Courtesy of kottke
Somehow I found myself watching the
AFI 100 Best Movie Quotes show last night on TV. Don't know why, but I did. And as usual, I tended to agree with many of the choices, if not the order. But also, as usual, they forgot to actually credit the writer of the lines, ascribing the words to either the director or the actor who delivered them. In some cases, like the Godfather or Apocalypse Now, it was (at least partially) the same person ("The Godfather" and "The Godfather, Part II" by Francis Ford Coppola and Mario Puzo based on Puzo's novel (The Godfather), and "Apocalypse Now " by John Millius and FF Coppola, with narration by Michael Herr) but in many other instances it just pisses me off to see the creators of the work nearly universally ignored.
How about Paddy Chayefsky?
At least the list helps correct some mis-remembered quotes like these:
26. "Why don't you come up sometime and see me?", "She Done Him Wrong," 1933 by Harvey F. Thew and John Bright based on the play "Diamond Lil" by Mae West
(You always hear "Why don't you come up and see me sometime?")
36. "Badges? We ain't got no badges! We don't need no badges! I don't have to show you any stinking badges!", "The Treasure of the Sierra Madre," 1948 by John Huston based on the novel by B Traven
(Everyone gets this one wrong as "We don't need no stinkin' badges".)
A few of these seem totally arbitrary. I mean who actually remembers that line from "On Golden Pond" (Ernest Thompson)?
And "Dead Poets Society" ("Carpe diem. Seize the day, boys. Make your lives extraordinary", Tom Schulman) or "Moonstruck" ("Snap out of it!" John Patrick Shanley) ahead of "I'll get you my pretty and your little dog, too" (Noel Langley, Florence Ryerson, Edgar Allan Woolf, plus uncredited help from Irving Brecher, William H. Cannon, Herbert Fields, Arthur Freed, Jack Haley, E.Y. Harburg, Samuel Hoffenstein, Bert Lahr, John Lee Mahin, Herman J. Mankiewicz, Jack Mintz, Sid Silvers)? Crikey!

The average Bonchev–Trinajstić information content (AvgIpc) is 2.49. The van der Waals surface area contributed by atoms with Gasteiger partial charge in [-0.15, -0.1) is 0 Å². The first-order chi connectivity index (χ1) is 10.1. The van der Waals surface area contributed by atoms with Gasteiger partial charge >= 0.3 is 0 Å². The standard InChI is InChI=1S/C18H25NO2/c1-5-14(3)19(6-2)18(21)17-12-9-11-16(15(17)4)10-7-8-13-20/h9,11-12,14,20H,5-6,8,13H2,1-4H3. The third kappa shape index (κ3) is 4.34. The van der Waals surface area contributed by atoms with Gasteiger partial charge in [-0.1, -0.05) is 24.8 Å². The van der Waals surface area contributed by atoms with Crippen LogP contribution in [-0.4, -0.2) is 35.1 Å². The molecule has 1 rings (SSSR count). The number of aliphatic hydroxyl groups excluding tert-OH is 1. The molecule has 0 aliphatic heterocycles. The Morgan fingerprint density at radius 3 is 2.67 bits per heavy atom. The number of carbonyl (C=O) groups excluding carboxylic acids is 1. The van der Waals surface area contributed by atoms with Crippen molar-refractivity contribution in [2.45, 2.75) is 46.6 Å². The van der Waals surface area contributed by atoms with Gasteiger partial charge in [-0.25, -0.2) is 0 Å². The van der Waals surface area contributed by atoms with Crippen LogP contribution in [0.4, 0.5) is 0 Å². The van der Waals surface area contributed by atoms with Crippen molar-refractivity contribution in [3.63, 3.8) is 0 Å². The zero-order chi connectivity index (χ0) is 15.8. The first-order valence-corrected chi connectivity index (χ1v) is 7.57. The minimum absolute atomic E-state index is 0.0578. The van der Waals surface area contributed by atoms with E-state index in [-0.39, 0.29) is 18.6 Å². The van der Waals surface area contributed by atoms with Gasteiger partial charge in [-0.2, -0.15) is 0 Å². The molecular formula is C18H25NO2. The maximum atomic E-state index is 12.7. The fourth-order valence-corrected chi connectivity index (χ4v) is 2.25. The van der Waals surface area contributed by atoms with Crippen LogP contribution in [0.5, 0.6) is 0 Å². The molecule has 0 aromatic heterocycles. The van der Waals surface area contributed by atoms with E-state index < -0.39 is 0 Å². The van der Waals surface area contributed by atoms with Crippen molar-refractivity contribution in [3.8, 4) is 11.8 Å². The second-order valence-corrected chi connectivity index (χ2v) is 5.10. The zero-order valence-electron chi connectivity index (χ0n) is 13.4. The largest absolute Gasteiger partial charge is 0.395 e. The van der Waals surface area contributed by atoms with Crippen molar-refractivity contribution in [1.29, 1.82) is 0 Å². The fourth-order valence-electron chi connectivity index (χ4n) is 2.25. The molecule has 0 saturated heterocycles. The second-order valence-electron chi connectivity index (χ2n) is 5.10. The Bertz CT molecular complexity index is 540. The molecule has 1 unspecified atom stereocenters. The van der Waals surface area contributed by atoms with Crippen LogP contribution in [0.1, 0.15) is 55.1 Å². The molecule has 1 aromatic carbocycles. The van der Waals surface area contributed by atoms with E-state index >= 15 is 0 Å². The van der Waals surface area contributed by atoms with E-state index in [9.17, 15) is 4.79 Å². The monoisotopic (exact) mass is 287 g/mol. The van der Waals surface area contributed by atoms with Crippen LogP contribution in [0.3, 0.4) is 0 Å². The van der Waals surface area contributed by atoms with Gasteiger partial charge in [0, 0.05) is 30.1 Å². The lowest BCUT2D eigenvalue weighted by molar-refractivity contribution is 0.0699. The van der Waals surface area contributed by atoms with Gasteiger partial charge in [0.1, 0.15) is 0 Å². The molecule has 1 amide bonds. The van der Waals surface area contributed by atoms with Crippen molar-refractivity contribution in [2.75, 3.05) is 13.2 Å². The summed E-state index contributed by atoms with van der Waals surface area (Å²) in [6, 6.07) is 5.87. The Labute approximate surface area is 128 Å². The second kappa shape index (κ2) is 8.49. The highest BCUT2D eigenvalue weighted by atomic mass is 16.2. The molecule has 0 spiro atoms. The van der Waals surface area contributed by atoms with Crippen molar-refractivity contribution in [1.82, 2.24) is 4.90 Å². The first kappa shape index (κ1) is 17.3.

But who can't be thrilled to see the great work of Brian Doyle-Murray, Harold Ramis and Douglas Kenney take its rightful place in the cannon:
"Cinderella story. Outta nowhere. A former greenskeeper, now, about to become the Masters champion. It looks like a mirac ... It's in the hole! It's in the hole! It's in the hole!" "Caddyshack," 1980.
Okay, so they're putting up a Bewitched statue in Salem, MA.
Best comment I heard on this was attributed to a member of the Salem City Council to the effect that installing a statue of Samantha Stevens in Salem, MA is like putting a statue of Colonel Clink at Auschwitz.
Could that be the sound of a lightbulb going off over the head of a Nick at Nite marketing genius?
as a reader, I do seek to be moved, even as I remain alive to the traps of sentiment that are cheap and easy and, worst of all, manipulative.
I often find that the parts of my own work that I must watch most closely are those which delve into emotional terrain. And yet, despite the pitfalls, those passages are often the most rewarding to get right.
Here's a paragraph I spent hours on, trying to figure out a way to describe how much a guy loves his daughter:
Menscher stood in the doorway, letting his eyes adjust to the light filtering into the room from the nightlight in the bathroom, his ears becoming attuned to the sound of her breathing. Gradually he was able to untangle the visual puzzle of long limbs, brown hair and pink sheets to recognize that she was sailing east-northeast in her northward-bound bed. Holding his breath, he crossed the creaking floor to primly cover one leg with the sheet even though it was warm enough to sleep without covers.
Re-reading it now, the writing still feels a little on-the-nose, but I'm trying to encode some pretty complex emotions in there.
Once again Mr. Cruft shows me the way to geeky cool-ness. In this case it is MyBlogLog a service that tracks where people go after they leave this site. Why do I care? I care because I'm curious about what (if anything) people find interesting on my site.
These kinds of services are out there in the commercial world, but this is a cool free one. (Okay, there is a 'pro' version which costs all of $25 a year and has more bells and whistles, but you can definitely get some cool info in the free one.)